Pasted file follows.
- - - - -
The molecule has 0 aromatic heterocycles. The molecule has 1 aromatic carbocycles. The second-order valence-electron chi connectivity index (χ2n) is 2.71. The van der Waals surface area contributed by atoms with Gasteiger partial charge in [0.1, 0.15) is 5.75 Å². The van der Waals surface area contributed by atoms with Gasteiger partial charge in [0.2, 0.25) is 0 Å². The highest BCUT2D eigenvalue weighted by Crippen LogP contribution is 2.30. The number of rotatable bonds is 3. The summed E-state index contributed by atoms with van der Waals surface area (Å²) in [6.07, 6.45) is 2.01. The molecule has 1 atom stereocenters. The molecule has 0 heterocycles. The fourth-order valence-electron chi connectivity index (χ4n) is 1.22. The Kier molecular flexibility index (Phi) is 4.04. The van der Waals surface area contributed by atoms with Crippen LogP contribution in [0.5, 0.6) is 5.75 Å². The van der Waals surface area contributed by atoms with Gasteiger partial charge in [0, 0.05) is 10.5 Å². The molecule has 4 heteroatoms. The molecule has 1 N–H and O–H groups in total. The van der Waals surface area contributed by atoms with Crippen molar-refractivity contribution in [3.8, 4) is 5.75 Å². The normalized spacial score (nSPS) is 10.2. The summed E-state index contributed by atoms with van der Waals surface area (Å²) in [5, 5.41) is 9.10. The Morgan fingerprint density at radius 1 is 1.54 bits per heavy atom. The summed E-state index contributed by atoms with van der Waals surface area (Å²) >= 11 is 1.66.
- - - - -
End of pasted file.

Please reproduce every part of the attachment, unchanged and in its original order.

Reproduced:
The molecule has 0 aromatic heterocycles. The molecule has 1 aromatic carbocycles. The second-order valence-electron chi connectivity index (χ2n) is 2.71. The van der Waals surface area contributed by atoms with Gasteiger partial charge in [0.1, 0.15) is 5.75 Å². The van der Waals surface area contributed by atoms with Gasteiger partial charge in [0.2, 0.25) is 0 Å². The highest BCUT2D eigenvalue weighted by Crippen LogP contribution is 2.30. The number of rotatable bonds is 3. The summed E-state index contributed by atoms with van der Waals surface area (Å²) in [6.07, 6.45) is 2.01. The molecule has 1 atom stereocenters. The molecule has 0 heterocycles. The fourth-order valence-electron chi connectivity index (χ4n) is 1.22. The Kier molecular flexibility index (Phi) is 4.04. The van der Waals surface area contributed by atoms with Crippen LogP contribution in [0.5, 0.6) is 5.75 Å². The van der Waals surface area contributed by atoms with Gasteiger partial charge in [0, 0.05) is 10.5 Å². The molecule has 4 heteroatoms. The molecule has 1 N–H and O–H groups in total. The van der Waals surface area contributed by atoms with Crippen molar-refractivity contribution in [3.8, 4) is 5.75 Å². The normalized spacial score (nSPS) is 10.2. The summed E-state index contributed by atoms with van der Waals surface area (Å²) in [5, 5.41) is 9.10. The Morgan fingerprint density at radius 1 is 1.54 bits per heavy atom. The summed E-state index contributed by atoms with van der Waals surface area (Å²) >= 11 is 1.66.